People and organizations across the US are feeling the effects of the COVID-19 pandemic and responding accordingly. Many businesses are already implementing policies to minimize the potential spread of the virus and protect their employees — which, during a public health emergency, should be their top priority. But employers must also review their workers’ compensation insurance policies and prepare to file claims in the event that their employees acquire COVID-19.
While COVID-19 is a health crisis that must be managed principally by medical experts, employers have a crucial role to play in keeping workplaces safe and communicating with employees.
Employers should focus on helping to slow the virus’s spread. Among other actions, employers may wish to encourage employees to stay at home if they’re feeling ill or if a family member is sick. They may also consider allowing employees to work from home more frequently.
As the outbreak continues, communication will be key. Relying on guidance from reputable sources, such as the World Health Organization and the Centers for Disease Control and Prevention, employers should reinforce recommendations aimed at promoting good hygiene, including encouraging employees to:
Before any employee tests positive for COVID-19, it’s imperative that employers have plans in place, so they can take immediate action if necessary. Among other elements, these plans should contemplate potential response actions in the event of a confirmed case, including whether to send other employees home and/or ask them to self-quarantine, whether to encourage other employees to seek medical care, and how to disinfect the workplace.
Many employers may now be asking an important question: If one of our employees contracts COVID-19, will they be entitled to workers’ compensation benefits?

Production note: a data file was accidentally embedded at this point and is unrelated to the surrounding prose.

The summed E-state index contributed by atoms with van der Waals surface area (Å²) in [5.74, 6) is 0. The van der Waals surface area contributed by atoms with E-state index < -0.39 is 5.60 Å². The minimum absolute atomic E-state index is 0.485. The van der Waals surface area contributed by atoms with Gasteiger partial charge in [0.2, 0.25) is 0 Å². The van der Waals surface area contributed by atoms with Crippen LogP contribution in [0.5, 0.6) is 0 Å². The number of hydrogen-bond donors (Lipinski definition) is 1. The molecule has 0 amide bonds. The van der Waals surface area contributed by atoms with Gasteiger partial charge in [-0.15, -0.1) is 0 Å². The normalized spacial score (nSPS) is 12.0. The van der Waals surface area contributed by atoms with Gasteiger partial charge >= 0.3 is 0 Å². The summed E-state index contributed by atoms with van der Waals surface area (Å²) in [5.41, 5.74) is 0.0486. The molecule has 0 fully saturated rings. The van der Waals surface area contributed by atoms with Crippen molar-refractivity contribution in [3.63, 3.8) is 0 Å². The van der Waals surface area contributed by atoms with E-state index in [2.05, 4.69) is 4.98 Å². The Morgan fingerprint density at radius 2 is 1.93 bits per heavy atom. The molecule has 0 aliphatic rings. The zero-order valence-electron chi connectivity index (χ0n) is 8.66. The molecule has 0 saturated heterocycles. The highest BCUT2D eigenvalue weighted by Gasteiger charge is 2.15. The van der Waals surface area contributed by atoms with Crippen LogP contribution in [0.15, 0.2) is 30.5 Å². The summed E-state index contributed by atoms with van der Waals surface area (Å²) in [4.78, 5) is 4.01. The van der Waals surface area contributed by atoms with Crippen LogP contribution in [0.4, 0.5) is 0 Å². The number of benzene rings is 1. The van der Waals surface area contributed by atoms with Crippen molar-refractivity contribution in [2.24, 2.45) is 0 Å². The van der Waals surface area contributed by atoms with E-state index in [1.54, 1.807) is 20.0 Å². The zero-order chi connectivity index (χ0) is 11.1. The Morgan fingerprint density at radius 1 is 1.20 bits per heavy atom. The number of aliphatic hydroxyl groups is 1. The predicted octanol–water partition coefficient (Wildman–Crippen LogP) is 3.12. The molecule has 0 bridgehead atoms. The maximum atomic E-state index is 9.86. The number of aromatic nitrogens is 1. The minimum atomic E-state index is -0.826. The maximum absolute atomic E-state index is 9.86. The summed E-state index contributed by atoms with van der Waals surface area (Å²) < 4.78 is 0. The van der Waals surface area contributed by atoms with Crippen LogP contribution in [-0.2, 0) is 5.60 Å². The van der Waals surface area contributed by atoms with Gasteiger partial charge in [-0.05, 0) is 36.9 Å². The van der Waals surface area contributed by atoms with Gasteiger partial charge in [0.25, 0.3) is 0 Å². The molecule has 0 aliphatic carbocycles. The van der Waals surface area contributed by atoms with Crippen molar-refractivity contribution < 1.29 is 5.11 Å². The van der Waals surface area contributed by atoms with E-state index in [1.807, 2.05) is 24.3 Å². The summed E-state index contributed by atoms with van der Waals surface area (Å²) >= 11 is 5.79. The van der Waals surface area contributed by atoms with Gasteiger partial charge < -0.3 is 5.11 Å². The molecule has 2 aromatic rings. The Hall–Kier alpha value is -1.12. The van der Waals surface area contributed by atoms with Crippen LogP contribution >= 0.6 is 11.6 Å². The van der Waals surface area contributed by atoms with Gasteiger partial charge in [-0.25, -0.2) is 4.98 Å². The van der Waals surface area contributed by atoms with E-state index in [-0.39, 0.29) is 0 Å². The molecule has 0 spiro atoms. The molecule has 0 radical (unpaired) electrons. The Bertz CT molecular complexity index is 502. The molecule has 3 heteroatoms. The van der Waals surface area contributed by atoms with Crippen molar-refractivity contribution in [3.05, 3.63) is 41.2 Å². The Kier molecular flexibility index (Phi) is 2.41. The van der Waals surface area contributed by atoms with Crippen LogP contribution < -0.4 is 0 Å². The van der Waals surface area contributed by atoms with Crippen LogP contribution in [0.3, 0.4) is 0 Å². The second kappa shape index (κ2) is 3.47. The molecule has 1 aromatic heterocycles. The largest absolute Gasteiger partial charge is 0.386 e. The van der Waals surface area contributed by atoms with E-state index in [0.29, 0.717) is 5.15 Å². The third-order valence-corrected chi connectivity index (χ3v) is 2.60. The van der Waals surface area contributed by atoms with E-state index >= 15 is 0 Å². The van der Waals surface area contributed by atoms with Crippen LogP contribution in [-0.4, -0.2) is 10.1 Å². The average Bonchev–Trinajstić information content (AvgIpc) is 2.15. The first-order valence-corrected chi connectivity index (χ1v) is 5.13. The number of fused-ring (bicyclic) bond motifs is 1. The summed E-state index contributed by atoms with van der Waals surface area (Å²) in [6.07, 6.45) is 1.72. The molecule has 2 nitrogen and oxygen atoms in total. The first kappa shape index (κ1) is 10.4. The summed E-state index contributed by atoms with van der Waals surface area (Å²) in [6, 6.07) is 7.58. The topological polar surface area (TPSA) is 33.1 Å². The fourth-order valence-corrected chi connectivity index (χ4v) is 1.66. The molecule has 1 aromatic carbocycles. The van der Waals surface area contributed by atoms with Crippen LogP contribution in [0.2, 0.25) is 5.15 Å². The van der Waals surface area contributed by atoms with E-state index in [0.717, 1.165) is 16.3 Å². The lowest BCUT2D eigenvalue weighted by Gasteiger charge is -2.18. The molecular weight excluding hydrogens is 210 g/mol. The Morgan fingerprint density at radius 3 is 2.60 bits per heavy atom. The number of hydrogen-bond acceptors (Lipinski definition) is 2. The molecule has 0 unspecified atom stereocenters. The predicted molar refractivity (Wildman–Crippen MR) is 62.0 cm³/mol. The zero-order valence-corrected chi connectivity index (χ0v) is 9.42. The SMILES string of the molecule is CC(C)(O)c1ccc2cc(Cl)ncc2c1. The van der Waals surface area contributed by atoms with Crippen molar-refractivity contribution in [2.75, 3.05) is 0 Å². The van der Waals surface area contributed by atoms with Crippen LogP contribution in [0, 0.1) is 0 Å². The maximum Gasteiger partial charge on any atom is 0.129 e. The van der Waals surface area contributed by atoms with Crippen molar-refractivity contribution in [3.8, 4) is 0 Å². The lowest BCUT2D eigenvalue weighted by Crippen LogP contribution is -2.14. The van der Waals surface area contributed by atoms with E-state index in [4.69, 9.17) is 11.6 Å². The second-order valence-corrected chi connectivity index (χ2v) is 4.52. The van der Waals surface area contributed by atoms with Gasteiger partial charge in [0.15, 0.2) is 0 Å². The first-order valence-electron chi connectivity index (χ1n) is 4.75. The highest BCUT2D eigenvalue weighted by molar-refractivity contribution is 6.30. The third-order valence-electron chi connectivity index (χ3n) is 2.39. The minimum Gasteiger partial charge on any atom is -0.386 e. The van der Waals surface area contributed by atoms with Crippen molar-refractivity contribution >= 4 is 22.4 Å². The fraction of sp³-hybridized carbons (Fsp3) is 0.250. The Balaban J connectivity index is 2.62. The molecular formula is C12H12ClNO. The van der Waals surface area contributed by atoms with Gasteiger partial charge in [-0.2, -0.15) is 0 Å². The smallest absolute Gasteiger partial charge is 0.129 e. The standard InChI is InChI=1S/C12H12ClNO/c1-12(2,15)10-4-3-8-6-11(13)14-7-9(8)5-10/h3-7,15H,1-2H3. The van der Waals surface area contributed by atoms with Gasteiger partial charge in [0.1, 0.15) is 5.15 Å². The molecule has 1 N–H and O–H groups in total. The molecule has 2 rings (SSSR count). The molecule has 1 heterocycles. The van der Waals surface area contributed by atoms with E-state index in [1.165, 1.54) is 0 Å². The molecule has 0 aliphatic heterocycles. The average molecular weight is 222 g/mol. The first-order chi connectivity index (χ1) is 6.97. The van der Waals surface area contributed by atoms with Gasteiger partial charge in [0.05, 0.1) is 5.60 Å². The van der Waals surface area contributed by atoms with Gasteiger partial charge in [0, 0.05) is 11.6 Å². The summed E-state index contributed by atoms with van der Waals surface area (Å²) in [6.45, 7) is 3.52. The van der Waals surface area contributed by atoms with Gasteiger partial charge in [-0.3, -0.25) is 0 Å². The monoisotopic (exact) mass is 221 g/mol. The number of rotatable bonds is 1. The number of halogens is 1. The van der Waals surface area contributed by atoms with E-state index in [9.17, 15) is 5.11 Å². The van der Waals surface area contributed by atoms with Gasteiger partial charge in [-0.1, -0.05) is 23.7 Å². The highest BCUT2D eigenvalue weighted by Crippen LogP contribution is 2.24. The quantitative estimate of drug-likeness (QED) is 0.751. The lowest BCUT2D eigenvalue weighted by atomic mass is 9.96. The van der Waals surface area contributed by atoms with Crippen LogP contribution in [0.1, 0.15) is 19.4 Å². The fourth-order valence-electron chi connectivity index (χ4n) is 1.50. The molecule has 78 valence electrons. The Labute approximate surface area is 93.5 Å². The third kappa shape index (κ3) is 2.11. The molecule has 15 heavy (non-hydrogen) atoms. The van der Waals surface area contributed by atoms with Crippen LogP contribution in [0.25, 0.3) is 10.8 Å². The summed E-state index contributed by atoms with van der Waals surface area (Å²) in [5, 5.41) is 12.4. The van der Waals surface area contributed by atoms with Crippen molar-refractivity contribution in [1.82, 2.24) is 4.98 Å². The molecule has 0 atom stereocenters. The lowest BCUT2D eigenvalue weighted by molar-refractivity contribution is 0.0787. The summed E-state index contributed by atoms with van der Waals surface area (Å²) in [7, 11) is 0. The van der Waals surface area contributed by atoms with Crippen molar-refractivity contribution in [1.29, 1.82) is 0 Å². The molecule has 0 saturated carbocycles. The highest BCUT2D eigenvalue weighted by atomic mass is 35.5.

The answer can be complicated.
Although workers’ compensation statutes and case law can vary by state, compensability generally requires that an illness or disease be “occupational.” This essentially means that the illness:
As COVID-19 continues to spread, it could become increasingly difficult to determine whether an employee has contracted the illness in the workplace. Health care workers, for example, who are infected through contact with patients could expose not only their coworkers, but their families, neighbors, and strangers, too.
Whether a specific case is compensable will be determined by the facts established during an investigation of the claim, as well as the governing law in the jurisdiction where the claim is reported. And because there is no single “test” that can prove whether an illness or disease is compensable, it may ultimately come down to a decision by a court or state workers’ compensation board.
Employers should begin preparing for potential workers’ compensation claim filings related to COVID-19. Employers should establish strategic, multi-stakeholder investigation teams that bring together representatives from risk management, claims handling, workplace safety, defense counsel, and other pertinent groups. These teams should establish processes to quickly identify claims, which are likely to be complex and could be costly, and route them to qualified senior adjustors who are capable of determining compensability and working collaboratively with investigative teams.
If an employee files a workers’ compensation claim related to the current outbreak, an employer should:
In addition to these specific steps, employers should encourage regular communication among team members and discuss with them any claims under active investigation and relevant updates from health authorities.
In jurisdictions — such as Texas — where employees may not be protected by workers’ compensation systems, similar considerations apply. Employers in these jurisdictions should assemble multi-stakeholder teams, encourage regular communication, and carefully evaluate potential claims, but these actions should support the investigation and defense of liability claims seeking damages. The investigation and direction of such a claim should involve legal counsel, in accordance with an employer’s standard liability claims protocols.
For more information, contact your Marsh representative.